A brief history of Xmas
There is not a verse in the Bible about holly, ivy, mediaeval geese, Victorian turkeys, German fir trees, mulled wine, mince pies, Christmas Eve ghost stories, robins or Santa.
The word ‘Christmas’ never occurs. Like Christmas puddings, pies and trifles, it is a mediaeval invention. More Saxon ‘Mess’ (feast) than Latin ‘Missa’ (a service).
‘Mince’ pies are Elizabethan. Their suet, dried fruit and spices ‘minced’ into the meat were regarded as so indulgently ‘pagan’ that Oliver Cromwell passed an Act of Parliament authorising the imprisonment of anyone found guilty of eating a currant pie.
Let’s talk turkey, a Tudor innovation and one of Henry VIII’s less controversial cuts. But only after Scrooge sent a big one to Bob Cratchit did the turkeys really start voting for Christmas.
Unlike most of our modern Christmas traditions, turkey isn’t German, Nordic or American in origin. Germany tucks in to roast goose and carp served with Gluwein while Icelanders feast on Gammon steak, herring and reindeer. In America, from which it was introduced to Europe by the Spanish in the sixteenth century, a turkey dinner is more associated with November Thanksgiving.
Some believe Goose is a more authentic choice but the old folk rhyme is against them.
At Christmas a capon, at Michaelmas a goose
And somewhat else at New Year’s tide, for feare the lease flies loose.
Geese were released into the stubble fields at Michaelmas to fatten up on the dropped grain. Poor farmers often paid their landlords in geese.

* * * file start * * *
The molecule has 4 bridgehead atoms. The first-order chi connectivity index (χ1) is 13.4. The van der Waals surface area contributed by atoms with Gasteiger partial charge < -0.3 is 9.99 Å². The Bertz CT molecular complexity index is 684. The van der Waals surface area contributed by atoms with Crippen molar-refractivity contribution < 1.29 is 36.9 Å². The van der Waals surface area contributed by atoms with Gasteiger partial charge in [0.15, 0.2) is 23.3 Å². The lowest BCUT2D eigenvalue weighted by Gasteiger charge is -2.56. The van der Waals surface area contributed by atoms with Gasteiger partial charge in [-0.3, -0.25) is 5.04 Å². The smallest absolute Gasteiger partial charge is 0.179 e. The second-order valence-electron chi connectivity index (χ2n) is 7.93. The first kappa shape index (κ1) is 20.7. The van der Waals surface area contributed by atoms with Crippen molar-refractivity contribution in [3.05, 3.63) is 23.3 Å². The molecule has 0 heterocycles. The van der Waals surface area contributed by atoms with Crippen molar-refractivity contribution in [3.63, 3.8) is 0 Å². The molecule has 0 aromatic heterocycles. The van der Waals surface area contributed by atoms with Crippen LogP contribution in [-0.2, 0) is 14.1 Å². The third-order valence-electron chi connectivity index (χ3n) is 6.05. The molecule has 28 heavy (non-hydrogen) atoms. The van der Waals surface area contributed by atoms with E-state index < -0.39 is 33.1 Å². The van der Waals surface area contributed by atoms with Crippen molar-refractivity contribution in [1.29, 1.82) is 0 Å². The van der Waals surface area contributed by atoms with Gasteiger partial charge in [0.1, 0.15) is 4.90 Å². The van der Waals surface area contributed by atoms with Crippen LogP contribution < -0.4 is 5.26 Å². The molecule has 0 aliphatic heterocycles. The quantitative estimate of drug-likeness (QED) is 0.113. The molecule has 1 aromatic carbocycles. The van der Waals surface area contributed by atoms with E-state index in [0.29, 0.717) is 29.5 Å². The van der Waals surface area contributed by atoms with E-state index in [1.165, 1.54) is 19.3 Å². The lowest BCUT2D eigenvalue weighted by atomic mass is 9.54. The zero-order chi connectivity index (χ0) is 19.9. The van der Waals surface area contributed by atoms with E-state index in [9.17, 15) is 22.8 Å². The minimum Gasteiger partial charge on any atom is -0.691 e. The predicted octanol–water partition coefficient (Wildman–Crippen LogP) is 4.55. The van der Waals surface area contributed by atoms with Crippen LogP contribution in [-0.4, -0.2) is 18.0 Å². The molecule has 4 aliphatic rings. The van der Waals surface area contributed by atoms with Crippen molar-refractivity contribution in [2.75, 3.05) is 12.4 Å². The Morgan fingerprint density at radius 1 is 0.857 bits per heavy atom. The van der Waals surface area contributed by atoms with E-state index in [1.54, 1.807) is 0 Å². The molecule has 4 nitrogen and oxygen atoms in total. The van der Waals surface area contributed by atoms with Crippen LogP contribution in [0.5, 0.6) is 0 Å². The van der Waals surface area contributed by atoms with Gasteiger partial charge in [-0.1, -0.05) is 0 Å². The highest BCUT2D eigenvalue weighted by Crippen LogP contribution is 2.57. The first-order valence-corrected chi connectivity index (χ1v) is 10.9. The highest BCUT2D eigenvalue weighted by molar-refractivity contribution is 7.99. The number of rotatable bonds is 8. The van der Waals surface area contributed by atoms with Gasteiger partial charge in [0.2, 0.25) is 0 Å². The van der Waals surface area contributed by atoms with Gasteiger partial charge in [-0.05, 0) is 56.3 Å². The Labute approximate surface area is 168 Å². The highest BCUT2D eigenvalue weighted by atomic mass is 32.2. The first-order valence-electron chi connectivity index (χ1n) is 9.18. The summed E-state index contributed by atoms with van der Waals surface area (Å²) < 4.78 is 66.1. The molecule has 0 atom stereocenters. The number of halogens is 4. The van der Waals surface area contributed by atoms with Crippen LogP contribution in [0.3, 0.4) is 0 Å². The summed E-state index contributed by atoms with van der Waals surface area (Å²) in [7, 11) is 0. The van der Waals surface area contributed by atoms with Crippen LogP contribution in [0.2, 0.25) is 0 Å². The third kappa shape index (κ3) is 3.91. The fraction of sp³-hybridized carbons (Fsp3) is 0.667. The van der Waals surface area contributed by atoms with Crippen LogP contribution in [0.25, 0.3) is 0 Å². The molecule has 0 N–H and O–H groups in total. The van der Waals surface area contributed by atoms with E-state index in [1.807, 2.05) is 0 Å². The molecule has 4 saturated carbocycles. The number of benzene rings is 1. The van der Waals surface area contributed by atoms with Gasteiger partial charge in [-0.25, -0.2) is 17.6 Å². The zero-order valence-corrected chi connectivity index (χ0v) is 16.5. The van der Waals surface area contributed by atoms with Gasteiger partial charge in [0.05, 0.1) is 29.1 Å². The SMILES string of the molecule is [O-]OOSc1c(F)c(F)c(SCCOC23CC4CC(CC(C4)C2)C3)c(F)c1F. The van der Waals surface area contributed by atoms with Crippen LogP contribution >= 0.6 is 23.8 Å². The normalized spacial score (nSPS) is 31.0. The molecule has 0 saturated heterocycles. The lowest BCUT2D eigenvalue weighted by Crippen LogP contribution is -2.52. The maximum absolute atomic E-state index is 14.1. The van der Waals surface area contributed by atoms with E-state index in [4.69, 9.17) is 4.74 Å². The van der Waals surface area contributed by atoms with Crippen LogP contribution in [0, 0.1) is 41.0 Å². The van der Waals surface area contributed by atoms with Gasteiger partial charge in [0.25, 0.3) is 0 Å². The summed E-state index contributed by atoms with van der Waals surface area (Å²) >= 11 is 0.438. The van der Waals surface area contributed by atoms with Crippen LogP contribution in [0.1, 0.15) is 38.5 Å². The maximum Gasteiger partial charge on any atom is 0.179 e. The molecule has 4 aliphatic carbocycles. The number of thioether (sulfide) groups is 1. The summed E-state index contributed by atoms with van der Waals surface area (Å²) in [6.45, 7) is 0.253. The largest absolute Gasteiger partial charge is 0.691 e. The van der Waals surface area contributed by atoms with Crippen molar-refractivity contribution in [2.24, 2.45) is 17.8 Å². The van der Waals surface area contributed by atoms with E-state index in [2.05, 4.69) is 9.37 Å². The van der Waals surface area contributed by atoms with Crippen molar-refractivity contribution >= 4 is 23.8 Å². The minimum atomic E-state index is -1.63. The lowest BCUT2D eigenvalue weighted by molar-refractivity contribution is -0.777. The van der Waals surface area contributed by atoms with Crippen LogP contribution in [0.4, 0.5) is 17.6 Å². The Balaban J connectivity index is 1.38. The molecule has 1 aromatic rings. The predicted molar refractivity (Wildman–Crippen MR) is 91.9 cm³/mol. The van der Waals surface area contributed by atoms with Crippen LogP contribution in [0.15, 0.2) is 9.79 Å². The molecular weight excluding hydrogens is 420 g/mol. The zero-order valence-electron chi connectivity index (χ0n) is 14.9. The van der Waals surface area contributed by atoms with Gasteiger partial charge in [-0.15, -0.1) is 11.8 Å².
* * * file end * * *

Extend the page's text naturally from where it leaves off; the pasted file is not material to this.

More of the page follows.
St Boniface cut down an oak in anger – some German pagans were worshipping it – and a fir tree (symbolising Christianity) sprang up from the roots. European tree worship survived in the Scandinavian custom of decorating the Christian house and barn with evergreens at the New Year to scare away the devil. Germans still set up a Paradise Tree in their homes on Dec 24, the feast day of Adam and Eve, hanging it with communion wafers and candles (now cookies) as the symbol of Christ.
But it was not until Prince Albert of the Victoria and Albert Museum, brought it to England in 1840 that it took over the British living room.
Oh no it wasn’t! It was Good Queen Charlotte, German wife of George III, in 1800. Not to mention the ancient British druids who used holly and mistletoe as symbols of eternal life and placed evergreen branches over doors to keep away evil spirits.
And a spirit of generosity. Let’s raise a glass of mulled wine to the sainted fourth century Bishop of Myra, thanks to whom Christmas really does have its roots in Turkey. Sinterklass. Saint Nicholas. Santa. He believed in giving gifts to children so that they could enjoy their childhood.
All that is left to say is all the team at Anise catering wish you a very happy Christmas and here’s to a wonderful 2017!